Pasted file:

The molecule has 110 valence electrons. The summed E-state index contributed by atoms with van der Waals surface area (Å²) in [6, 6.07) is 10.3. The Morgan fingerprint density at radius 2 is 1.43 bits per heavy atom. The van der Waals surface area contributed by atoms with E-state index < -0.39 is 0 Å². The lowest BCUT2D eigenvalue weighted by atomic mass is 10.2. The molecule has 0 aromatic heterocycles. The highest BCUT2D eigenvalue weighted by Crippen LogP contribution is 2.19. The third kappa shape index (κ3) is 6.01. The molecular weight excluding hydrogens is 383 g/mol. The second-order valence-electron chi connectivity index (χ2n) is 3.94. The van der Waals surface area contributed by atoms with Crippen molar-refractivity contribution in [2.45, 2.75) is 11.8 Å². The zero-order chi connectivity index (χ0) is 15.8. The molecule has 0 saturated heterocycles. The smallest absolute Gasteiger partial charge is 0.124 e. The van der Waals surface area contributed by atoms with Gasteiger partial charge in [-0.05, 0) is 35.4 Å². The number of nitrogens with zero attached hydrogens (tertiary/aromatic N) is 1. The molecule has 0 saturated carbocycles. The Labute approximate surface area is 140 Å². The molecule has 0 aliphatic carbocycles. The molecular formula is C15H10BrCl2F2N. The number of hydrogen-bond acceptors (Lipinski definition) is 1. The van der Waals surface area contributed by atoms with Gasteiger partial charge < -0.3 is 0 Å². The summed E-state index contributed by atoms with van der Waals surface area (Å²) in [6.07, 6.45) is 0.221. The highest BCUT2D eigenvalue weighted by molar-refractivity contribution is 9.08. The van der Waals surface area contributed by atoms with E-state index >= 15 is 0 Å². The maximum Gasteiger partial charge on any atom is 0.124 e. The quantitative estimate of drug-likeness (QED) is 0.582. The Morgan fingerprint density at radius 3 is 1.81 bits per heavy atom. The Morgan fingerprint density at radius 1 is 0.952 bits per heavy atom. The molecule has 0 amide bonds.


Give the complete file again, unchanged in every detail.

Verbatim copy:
The molecule has 110 valence electrons. The summed E-state index contributed by atoms with van der Waals surface area (Å²) in [6, 6.07) is 10.3. The Morgan fingerprint density at radius 2 is 1.43 bits per heavy atom. The van der Waals surface area contributed by atoms with E-state index < -0.39 is 0 Å². The lowest BCUT2D eigenvalue weighted by atomic mass is 10.2. The molecule has 0 aromatic heterocycles. The highest BCUT2D eigenvalue weighted by Crippen LogP contribution is 2.19. The third kappa shape index (κ3) is 6.01. The molecular weight excluding hydrogens is 383 g/mol. The second-order valence-electron chi connectivity index (χ2n) is 3.94. The van der Waals surface area contributed by atoms with Crippen molar-refractivity contribution in [2.45, 2.75) is 11.8 Å². The zero-order chi connectivity index (χ0) is 15.8. The molecule has 0 saturated heterocycles. The smallest absolute Gasteiger partial charge is 0.124 e. The van der Waals surface area contributed by atoms with Gasteiger partial charge in [-0.05, 0) is 35.4 Å². The number of nitrogens with zero attached hydrogens (tertiary/aromatic N) is 1. The molecule has 0 saturated carbocycles. The Labute approximate surface area is 140 Å². The molecule has 0 aliphatic carbocycles. The molecular formula is C15H10BrCl2F2N. The number of hydrogen-bond acceptors (Lipinski definition) is 1. The van der Waals surface area contributed by atoms with Gasteiger partial charge < -0.3 is 0 Å². The summed E-state index contributed by atoms with van der Waals surface area (Å²) in [6.07, 6.45) is 0.221. The highest BCUT2D eigenvalue weighted by molar-refractivity contribution is 9.08. The van der Waals surface area contributed by atoms with E-state index >= 15 is 0 Å². The maximum Gasteiger partial charge on any atom is 0.124 e. The quantitative estimate of drug-likeness (QED) is 0.582. The Morgan fingerprint density at radius 3 is 1.81 bits per heavy atom. The Morgan fingerprint density at radius 1 is 0.952 bits per heavy atom. The molecule has 0 amide bonds.